Over the summer I stumbled upon this post about playing war with logarithms. The idea is simple. Evaluate the log, the person with the biggest card wins. In the event of a tie, there is a 1-card tiebreak. I didn't observe stacking tiebreaks, although I'm sure it's possible. Prior to playing the game, we talked about logarithms as the inverse of exponents and how 3^x = 9 equates to log_3 (9) with the answer to both being 2. Anyway, rumor is that kids love this game so I was optimistic. I took the cards that Kate Nowak links to and modified them a little bit to make a better distribution of numbers (most of the cards in their sets evaluate to 2). I finished with a set of 40 logs, printed them on mailing labels and had my student teacher affix them to index cards that had been cut in half. I gave each color group their appropriate color deck of cards. We had a brief demo and then I let them loose.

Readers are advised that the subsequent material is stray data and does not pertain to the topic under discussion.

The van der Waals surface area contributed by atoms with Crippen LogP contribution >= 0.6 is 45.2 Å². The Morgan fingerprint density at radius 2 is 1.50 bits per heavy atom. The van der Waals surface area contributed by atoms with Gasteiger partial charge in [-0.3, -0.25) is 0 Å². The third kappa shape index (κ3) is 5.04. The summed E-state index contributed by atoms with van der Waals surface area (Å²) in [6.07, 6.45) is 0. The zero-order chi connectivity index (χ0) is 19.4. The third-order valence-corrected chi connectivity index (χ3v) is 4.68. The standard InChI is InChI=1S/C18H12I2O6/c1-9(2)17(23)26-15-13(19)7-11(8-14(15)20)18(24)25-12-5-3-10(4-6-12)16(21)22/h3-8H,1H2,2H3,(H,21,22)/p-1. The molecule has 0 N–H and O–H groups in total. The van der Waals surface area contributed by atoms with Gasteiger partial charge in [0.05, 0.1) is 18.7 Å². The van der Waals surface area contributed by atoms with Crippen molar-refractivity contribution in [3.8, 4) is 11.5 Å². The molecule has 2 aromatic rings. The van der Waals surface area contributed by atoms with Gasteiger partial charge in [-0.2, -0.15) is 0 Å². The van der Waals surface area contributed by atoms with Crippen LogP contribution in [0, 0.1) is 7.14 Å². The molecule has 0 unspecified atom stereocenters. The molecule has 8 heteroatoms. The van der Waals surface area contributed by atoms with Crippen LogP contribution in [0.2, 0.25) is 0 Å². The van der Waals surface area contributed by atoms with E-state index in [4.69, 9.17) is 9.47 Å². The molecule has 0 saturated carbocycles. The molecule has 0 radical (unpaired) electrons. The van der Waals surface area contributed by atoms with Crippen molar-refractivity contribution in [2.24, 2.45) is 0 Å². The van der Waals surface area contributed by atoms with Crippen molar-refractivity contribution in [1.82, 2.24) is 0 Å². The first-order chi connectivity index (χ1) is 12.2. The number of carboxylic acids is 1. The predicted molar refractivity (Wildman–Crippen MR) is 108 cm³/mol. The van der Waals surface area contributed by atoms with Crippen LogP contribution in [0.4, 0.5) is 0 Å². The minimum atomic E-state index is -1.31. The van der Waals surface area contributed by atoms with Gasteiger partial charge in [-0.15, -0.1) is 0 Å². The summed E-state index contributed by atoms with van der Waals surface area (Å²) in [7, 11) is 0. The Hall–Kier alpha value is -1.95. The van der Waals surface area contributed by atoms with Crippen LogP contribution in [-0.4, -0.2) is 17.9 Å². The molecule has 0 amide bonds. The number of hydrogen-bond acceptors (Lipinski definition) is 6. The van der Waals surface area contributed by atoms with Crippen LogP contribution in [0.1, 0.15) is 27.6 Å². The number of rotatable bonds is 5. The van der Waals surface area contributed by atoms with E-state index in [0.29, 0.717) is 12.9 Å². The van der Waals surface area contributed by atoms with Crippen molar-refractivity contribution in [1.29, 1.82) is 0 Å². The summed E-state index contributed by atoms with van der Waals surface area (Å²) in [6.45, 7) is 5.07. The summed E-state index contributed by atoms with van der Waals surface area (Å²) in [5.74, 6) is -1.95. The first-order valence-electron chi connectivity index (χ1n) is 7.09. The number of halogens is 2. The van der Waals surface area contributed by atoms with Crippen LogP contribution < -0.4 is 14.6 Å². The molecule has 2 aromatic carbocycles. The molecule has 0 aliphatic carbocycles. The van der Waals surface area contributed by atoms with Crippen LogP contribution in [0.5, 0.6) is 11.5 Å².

I'm not sure how to describe it properly, but watching the results were A-MAZING.


Now, I had a couple boo-boos on the cards but that didn't turn out to be a big deal. Doing spot checks it seems they were evaluating them properly and letting the correct person win. I told them the game was over when one person was totally out of cards. Every group played a couple games without getting bored. The only consistent thing I noticed is they were counting the zeroes when comparing log 1000000 (6) and log 10000000 (7). A few times I noticed they would think it was a tie until I pointed it out.

More interesting in action (and a nice way to test YouTube auto-blur, which seems to think hands are faces at times):

If you're interested in the set I used (boo-boos and all), poke around my Algebra II resources.

AuthorJonathan Claydon